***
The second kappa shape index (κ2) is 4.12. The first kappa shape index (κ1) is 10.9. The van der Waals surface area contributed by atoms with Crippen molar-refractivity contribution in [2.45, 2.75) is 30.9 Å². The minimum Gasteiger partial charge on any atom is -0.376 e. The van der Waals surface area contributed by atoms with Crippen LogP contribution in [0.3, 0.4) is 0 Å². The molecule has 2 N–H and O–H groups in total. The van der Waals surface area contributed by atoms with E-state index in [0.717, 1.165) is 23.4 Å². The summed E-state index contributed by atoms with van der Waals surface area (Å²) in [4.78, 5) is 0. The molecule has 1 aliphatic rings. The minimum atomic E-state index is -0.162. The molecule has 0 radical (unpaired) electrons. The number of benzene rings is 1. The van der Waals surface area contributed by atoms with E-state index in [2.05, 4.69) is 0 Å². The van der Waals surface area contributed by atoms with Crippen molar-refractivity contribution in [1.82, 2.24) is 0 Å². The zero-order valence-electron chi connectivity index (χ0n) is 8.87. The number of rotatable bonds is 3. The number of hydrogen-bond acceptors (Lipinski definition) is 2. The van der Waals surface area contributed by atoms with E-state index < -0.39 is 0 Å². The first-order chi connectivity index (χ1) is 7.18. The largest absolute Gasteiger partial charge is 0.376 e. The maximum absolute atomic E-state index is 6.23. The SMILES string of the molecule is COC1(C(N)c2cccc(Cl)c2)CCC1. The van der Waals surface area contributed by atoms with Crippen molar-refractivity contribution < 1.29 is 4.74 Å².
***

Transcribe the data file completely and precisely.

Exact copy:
The second kappa shape index (κ2) is 4.12. The first kappa shape index (κ1) is 10.9. The van der Waals surface area contributed by atoms with Crippen molar-refractivity contribution in [2.45, 2.75) is 30.9 Å². The minimum Gasteiger partial charge on any atom is -0.376 e. The van der Waals surface area contributed by atoms with Crippen LogP contribution in [0.3, 0.4) is 0 Å². The molecule has 2 N–H and O–H groups in total. The van der Waals surface area contributed by atoms with E-state index in [0.717, 1.165) is 23.4 Å². The summed E-state index contributed by atoms with van der Waals surface area (Å²) in [4.78, 5) is 0. The molecule has 1 aliphatic rings. The minimum atomic E-state index is -0.162. The molecule has 0 radical (unpaired) electrons. The number of benzene rings is 1. The van der Waals surface area contributed by atoms with E-state index in [2.05, 4.69) is 0 Å². The van der Waals surface area contributed by atoms with Crippen molar-refractivity contribution in [1.82, 2.24) is 0 Å². The zero-order valence-electron chi connectivity index (χ0n) is 8.87. The number of rotatable bonds is 3. The number of hydrogen-bond acceptors (Lipinski definition) is 2. The van der Waals surface area contributed by atoms with E-state index < -0.39 is 0 Å². The first-order chi connectivity index (χ1) is 7.18. The largest absolute Gasteiger partial charge is 0.376 e. The maximum absolute atomic E-state index is 6.23. The SMILES string of the molecule is COC1(C(N)c2cccc(Cl)c2)CCC1. The van der Waals surface area contributed by atoms with Crippen molar-refractivity contribution < 1.29 is 4.74 Å².